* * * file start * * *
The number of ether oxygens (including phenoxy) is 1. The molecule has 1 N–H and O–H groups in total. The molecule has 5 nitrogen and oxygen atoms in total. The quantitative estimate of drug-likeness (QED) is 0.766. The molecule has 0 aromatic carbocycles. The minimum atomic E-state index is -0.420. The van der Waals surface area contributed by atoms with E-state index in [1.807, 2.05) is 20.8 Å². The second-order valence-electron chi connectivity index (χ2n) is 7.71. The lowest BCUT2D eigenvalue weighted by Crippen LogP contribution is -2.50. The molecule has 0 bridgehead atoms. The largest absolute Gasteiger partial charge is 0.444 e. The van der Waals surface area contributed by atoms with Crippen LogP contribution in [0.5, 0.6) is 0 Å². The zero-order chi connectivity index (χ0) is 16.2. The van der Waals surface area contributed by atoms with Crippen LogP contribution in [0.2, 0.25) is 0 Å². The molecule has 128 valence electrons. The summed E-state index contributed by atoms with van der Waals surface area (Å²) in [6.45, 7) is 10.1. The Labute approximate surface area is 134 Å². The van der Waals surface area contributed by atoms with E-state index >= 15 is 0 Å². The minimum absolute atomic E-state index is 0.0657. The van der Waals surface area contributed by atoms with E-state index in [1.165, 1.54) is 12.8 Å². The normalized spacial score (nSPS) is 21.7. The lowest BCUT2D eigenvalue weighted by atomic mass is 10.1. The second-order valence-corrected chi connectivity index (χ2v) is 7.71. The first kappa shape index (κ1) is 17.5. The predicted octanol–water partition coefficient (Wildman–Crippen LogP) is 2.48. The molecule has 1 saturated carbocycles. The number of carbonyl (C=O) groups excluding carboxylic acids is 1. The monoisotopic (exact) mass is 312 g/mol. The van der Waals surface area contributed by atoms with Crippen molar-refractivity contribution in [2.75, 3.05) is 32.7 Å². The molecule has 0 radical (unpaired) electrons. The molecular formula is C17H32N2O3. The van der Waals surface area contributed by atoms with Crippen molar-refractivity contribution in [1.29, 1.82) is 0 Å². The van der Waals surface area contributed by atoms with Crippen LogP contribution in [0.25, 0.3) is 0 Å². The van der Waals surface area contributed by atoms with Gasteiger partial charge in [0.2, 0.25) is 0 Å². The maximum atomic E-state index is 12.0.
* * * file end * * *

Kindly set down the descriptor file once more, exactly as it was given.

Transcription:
The number of ether oxygens (including phenoxy) is 1. The molecule has 1 N–H and O–H groups in total. The molecule has 5 nitrogen and oxygen atoms in total. The quantitative estimate of drug-likeness (QED) is 0.766. The molecule has 0 aromatic carbocycles. The minimum atomic E-state index is -0.420. The van der Waals surface area contributed by atoms with E-state index in [1.807, 2.05) is 20.8 Å². The second-order valence-electron chi connectivity index (χ2n) is 7.71. The lowest BCUT2D eigenvalue weighted by Crippen LogP contribution is -2.50. The molecule has 0 bridgehead atoms. The largest absolute Gasteiger partial charge is 0.444 e. The van der Waals surface area contributed by atoms with Crippen LogP contribution in [0.5, 0.6) is 0 Å². The zero-order chi connectivity index (χ0) is 16.2. The van der Waals surface area contributed by atoms with Crippen LogP contribution in [0.2, 0.25) is 0 Å². The molecule has 128 valence electrons. The summed E-state index contributed by atoms with van der Waals surface area (Å²) in [6.45, 7) is 10.1. The Labute approximate surface area is 134 Å². The van der Waals surface area contributed by atoms with E-state index >= 15 is 0 Å². The minimum absolute atomic E-state index is 0.0657. The van der Waals surface area contributed by atoms with E-state index in [1.165, 1.54) is 12.8 Å². The normalized spacial score (nSPS) is 21.7. The lowest BCUT2D eigenvalue weighted by atomic mass is 10.1. The second-order valence-corrected chi connectivity index (χ2v) is 7.71. The first kappa shape index (κ1) is 17.5. The predicted octanol–water partition coefficient (Wildman–Crippen LogP) is 2.48. The molecule has 1 saturated carbocycles. The number of carbonyl (C=O) groups excluding carboxylic acids is 1. The monoisotopic (exact) mass is 312 g/mol. The van der Waals surface area contributed by atoms with Crippen molar-refractivity contribution in [2.75, 3.05) is 32.7 Å². The molecule has 0 radical (unpaired) electrons. The molecular formula is C17H32N2O3. The van der Waals surface area contributed by atoms with Crippen molar-refractivity contribution in [1.29, 1.82) is 0 Å². The van der Waals surface area contributed by atoms with Crippen LogP contribution in [0.25, 0.3) is 0 Å². The van der Waals surface area contributed by atoms with Gasteiger partial charge in [0.2, 0.25) is 0 Å². The maximum atomic E-state index is 12.0.